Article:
Judging by Your Book’s Cover

Derek Thompson of The Atlantic published a pretty cool series of graphs highlighting how reading habits have changed over the past couple of decades (h/t The Daily Dish). In summing up the results, Thompson said

The big winner, as I see it, is phones, which have exploded as a source of reading in the last few years…As the smart phone war between iPhone, BlackBerry, Palm, Android, etc heats up, the competition will only drive up their capacity and utility and encourage more people to think of their phones as small computers that can make calls, rather than phones pretending as small computers.

I can certainly see this being the case for purely functional reading. The type of technology Thompson is talking about has already massively changed the way people work – making many people more efficient, at the same time as cutting ever deeper into people’s personal lives and downtime. But in terms of reading for pleasure, I have always been skeptical about how quickly something like the Kindle would catch on.

This could be purely from the nosey Luddite part of me, but I think a big part of reading in public is allowing other people to see what you are reading. Books can be a great way to break the ice, to impress people (writer Nick Hornby talks of how he used to ensure he had a Penguin Classics with him at all times when he was a teenager to ensure any girl he met would see the sensitive intellectual side of him), and create immediate links. I’ll often get an idea of what to read from looking at the books that people have with them.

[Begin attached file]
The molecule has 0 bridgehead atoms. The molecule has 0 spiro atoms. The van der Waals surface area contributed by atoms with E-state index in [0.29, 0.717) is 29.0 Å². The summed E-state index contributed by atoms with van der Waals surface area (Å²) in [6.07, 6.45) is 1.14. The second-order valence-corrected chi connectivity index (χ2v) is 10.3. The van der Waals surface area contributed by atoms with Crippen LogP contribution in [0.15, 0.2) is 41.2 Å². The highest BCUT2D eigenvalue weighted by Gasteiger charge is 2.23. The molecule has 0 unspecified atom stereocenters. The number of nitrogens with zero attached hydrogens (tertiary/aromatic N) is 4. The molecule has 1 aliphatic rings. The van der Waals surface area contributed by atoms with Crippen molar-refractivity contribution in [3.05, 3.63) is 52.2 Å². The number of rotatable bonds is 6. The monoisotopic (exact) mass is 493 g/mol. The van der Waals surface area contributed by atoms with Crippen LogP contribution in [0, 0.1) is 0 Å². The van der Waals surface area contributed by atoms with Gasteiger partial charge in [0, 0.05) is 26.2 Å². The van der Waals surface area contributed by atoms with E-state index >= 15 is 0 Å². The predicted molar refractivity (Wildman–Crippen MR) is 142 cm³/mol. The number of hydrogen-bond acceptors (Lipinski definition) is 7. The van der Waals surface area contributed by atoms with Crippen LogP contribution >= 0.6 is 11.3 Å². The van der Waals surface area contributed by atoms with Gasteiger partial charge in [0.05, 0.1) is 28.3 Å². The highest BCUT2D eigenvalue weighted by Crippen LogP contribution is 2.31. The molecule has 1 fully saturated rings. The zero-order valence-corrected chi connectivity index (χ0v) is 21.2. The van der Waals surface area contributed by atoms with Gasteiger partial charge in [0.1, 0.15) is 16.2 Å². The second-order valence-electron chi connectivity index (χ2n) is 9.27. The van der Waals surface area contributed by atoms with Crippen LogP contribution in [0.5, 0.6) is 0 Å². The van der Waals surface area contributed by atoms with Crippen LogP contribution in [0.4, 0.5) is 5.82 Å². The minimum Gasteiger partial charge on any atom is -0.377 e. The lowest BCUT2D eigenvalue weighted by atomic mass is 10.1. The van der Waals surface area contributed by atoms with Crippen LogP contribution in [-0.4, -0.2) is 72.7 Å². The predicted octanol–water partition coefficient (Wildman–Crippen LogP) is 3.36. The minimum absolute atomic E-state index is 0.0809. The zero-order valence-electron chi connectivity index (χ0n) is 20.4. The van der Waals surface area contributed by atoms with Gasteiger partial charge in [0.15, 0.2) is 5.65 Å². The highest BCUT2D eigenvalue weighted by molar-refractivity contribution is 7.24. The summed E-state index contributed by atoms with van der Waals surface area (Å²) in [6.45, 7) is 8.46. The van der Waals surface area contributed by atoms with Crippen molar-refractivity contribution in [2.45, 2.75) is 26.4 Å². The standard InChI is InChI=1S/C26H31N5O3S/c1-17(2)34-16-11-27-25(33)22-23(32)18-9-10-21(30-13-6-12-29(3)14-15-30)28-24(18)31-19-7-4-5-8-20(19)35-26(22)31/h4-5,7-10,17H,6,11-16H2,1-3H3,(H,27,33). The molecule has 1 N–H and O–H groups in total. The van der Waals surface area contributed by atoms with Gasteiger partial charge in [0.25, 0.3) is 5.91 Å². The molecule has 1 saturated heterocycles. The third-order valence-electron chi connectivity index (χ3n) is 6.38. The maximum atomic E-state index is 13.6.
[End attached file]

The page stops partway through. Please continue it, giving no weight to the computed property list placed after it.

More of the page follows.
Of course, there is are also downsides to this. Just as I judge others on what they are reading, I often become a little self-conscious about bringing certain titles out in public. I wrote about this a while back in relation to a book I was reading by Melissa Bank. In that case, I confessed to feeling uncomfortable about reading books with ‘girly’ covers because of how I thought people might judge me (and trust me, I am not proud about it). I got over that fear pretty quickly once I realised that Bank was such a superb writer, but I would be lying if I said I haven’t made judgement calls like it since. In a similar vein, I am reading Lolita at the moment and find myself trying to hide the cover in certain situations (ie on the bus if surrounded by school children or young mothers).

Despite this, I fear that if we all start using Kindles, or some related technology in the future, some of the social worth of books will be destroyed, making the act of reading ever more of a private activity. I would be kind of sad to see that happen.